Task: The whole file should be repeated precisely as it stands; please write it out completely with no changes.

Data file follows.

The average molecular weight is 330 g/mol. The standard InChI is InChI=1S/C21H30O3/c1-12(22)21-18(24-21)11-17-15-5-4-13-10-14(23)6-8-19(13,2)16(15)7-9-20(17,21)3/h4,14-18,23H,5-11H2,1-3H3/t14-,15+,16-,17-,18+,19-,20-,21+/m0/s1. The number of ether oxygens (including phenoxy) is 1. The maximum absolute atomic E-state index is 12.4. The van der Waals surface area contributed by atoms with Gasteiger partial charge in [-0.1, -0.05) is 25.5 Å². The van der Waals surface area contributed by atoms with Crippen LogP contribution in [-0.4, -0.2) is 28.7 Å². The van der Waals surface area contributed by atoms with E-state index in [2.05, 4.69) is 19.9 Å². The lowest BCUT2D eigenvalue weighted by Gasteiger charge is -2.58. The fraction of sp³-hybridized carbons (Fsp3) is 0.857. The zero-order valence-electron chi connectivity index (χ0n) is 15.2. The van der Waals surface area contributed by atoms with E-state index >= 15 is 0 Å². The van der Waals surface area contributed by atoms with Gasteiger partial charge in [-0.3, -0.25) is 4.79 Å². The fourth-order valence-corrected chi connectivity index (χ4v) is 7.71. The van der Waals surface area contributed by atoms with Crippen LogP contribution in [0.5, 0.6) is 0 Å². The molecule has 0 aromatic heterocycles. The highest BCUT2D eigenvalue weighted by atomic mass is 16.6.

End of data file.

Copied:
The average molecular weight is 330 g/mol. The standard InChI is InChI=1S/C21H30O3/c1-12(22)21-18(24-21)11-17-15-5-4-13-10-14(23)6-8-19(13,2)16(15)7-9-20(17,21)3/h4,14-18,23H,5-11H2,1-3H3/t14-,15+,16-,17-,18+,19-,20-,21+/m0/s1. The number of ether oxygens (including phenoxy) is 1. The maximum absolute atomic E-state index is 12.4. The van der Waals surface area contributed by atoms with Gasteiger partial charge in [-0.1, -0.05) is 25.5 Å². The van der Waals surface area contributed by atoms with Crippen LogP contribution in [-0.4, -0.2) is 28.7 Å². The van der Waals surface area contributed by atoms with E-state index in [2.05, 4.69) is 19.9 Å². The lowest BCUT2D eigenvalue weighted by Gasteiger charge is -2.58. The fraction of sp³-hybridized carbons (Fsp3) is 0.857. The zero-order valence-electron chi connectivity index (χ0n) is 15.2. The van der Waals surface area contributed by atoms with E-state index >= 15 is 0 Å². The van der Waals surface area contributed by atoms with Gasteiger partial charge in [-0.3, -0.25) is 4.79 Å². The fourth-order valence-corrected chi connectivity index (χ4v) is 7.71. The van der Waals surface area contributed by atoms with Crippen LogP contribution in [0.5, 0.6) is 0 Å². The molecule has 0 aromatic heterocycles. The highest BCUT2D eigenvalue weighted by atomic mass is 16.6.